Figuring out the future and the now

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A piece of the failure puzzle – decreasing insurer failure rates through Skilled Person Reviews

Every failure hits policyholders’ savings or cover, impact their lives and their livelihoods. They destroys shareholder value and decrease confidence in the entire financial sector.

Suggestion – Introduce the equivalent of the UK’s Skilled Person Review

We must find ways to intervene with struggling insurers well before it’s time for a statutory manager or curator. Curators and statutory managers are expensive, invasive, and disruptive – and because of this, implemented as a last resort, meaning the prognosis is usually poor.

The UK’s FCA and PRA have the power to ask for a “Skilled Person Review” often termed a Section 166 review after the section of the Financial Services and Markets Act it falls under.

A skilled person review can entail a variety of roles, including assessing a firm’s governance, risk management, systems, controls, and compliance with regulatory requirements. The skilled person may also recommend remedial actions and provide oversight during their implementation.

These reviews might be triggered by a low or declining solvency level, a question around governance, risk and compliance practices, concerns over product designs and the treatment of customers, or questions related to regulatory compliance in any area.

Early intervention through a skilled person review can help identify and address potential issues in a struggling insurer. This proactive approach can prevent larger problems from arising and potentially avoid the need for more invasive and expensive measures such as placing the insurer into curatorship.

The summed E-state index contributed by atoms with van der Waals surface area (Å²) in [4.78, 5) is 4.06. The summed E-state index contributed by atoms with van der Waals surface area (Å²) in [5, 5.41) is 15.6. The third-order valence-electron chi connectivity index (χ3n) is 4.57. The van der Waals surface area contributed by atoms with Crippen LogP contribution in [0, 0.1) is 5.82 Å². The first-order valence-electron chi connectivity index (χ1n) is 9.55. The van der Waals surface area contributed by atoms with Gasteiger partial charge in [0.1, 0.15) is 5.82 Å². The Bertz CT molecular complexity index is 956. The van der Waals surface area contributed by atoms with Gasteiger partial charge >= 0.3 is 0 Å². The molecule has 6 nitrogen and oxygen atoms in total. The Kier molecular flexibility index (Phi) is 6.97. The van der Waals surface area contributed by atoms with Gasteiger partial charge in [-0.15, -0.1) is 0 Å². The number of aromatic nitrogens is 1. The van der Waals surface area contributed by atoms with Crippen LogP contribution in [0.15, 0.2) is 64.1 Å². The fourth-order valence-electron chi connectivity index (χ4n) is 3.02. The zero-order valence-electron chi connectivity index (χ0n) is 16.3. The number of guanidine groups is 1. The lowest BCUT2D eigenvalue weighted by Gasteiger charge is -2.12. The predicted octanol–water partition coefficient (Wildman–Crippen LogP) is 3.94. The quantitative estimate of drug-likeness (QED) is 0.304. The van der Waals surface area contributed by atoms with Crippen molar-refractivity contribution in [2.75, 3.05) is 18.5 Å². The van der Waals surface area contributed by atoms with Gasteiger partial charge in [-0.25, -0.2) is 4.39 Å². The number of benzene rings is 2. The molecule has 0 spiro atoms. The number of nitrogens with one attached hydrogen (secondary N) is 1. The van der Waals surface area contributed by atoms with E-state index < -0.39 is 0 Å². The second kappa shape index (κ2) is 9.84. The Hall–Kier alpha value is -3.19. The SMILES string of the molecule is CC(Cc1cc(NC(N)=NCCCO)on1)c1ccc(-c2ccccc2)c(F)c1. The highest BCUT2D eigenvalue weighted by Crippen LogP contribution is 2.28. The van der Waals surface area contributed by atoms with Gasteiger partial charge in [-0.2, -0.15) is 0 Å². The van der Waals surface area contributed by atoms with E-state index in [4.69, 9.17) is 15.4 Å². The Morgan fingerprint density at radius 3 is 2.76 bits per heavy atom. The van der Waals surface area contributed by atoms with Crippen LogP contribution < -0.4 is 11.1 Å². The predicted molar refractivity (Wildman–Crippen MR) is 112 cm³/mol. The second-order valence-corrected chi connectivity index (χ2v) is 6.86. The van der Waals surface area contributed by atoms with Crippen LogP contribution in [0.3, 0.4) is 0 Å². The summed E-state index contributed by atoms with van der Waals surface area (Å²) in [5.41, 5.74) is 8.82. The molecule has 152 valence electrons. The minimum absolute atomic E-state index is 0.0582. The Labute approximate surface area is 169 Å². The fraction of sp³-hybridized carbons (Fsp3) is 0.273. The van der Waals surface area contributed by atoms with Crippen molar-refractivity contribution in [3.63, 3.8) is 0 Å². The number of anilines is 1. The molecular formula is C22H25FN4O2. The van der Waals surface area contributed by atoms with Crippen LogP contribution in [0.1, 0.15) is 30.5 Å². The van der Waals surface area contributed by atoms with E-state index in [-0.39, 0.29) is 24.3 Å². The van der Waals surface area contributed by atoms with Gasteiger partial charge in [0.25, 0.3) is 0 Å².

A Skilled Person Review will involve an independent third party with the appropriate skills to perform the review. The review itself could take several weeks or months, with the scope defined by the specific need.

However, insurers might request similar reviews for their internal purposes if the management team or Board have concerns in a particular area.

Benefits for the insurer include:

  • Identifying and addressing weaknesses in risk management, governance, and controls.
  • Reducing the likelihood of regulatory action due to non-compliance.
  • Improving the insurer’s reputation and relationship with regulators.
  • Gaining independent insights and recommendations for business improvements.

In South Africa, our regulator doesn’t have the same specific tool in current legislation. There is arguably enough general “investigations” scope in the Financial Sector Regulation Act or the Insurance Act to implement this. The clarity provided by the Section 166 review scope and format, and history of application in the UK provides regulatory certainty for everyone. It also means this regulatory action is less likely to be opposed by insurers.

Earlier investigations that get to the bottom of issues quickly, or allay concerns, may have a role in improving outcomes for policyholders and shareholders alike

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